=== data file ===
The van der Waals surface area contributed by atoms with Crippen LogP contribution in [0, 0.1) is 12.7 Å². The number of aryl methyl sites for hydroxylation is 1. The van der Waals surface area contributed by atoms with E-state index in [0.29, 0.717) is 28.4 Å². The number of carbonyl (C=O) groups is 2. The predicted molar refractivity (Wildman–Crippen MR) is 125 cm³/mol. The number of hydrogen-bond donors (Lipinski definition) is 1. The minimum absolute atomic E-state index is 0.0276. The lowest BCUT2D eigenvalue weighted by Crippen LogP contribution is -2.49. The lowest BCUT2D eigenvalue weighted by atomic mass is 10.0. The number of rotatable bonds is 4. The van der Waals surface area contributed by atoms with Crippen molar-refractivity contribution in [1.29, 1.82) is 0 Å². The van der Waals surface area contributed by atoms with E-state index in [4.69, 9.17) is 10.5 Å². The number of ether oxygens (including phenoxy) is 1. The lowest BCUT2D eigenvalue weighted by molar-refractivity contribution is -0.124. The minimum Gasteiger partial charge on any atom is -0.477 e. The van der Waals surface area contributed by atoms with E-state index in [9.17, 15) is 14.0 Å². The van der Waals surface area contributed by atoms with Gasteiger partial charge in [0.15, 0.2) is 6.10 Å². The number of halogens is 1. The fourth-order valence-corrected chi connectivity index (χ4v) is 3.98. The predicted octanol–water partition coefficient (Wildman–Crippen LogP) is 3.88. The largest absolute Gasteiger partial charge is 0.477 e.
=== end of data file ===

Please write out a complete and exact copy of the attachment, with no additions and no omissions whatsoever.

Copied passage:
The van der Waals surface area contributed by atoms with Crippen LogP contribution in [0, 0.1) is 12.7 Å². The number of aryl methyl sites for hydroxylation is 1. The van der Waals surface area contributed by atoms with E-state index in [0.29, 0.717) is 28.4 Å². The number of carbonyl (C=O) groups is 2. The predicted molar refractivity (Wildman–Crippen MR) is 125 cm³/mol. The number of hydrogen-bond donors (Lipinski definition) is 1. The minimum absolute atomic E-state index is 0.0276. The lowest BCUT2D eigenvalue weighted by Crippen LogP contribution is -2.49. The lowest BCUT2D eigenvalue weighted by atomic mass is 10.0. The number of rotatable bonds is 4. The van der Waals surface area contributed by atoms with Crippen molar-refractivity contribution in [1.29, 1.82) is 0 Å². The van der Waals surface area contributed by atoms with E-state index in [4.69, 9.17) is 10.5 Å². The number of ether oxygens (including phenoxy) is 1. The lowest BCUT2D eigenvalue weighted by molar-refractivity contribution is -0.124. The minimum Gasteiger partial charge on any atom is -0.477 e. The van der Waals surface area contributed by atoms with E-state index in [9.17, 15) is 14.0 Å². The van der Waals surface area contributed by atoms with Gasteiger partial charge in [0.15, 0.2) is 6.10 Å². The number of halogens is 1. The fourth-order valence-corrected chi connectivity index (χ4v) is 3.98. The predicted octanol–water partition coefficient (Wildman–Crippen LogP) is 3.88. The largest absolute Gasteiger partial charge is 0.477 e.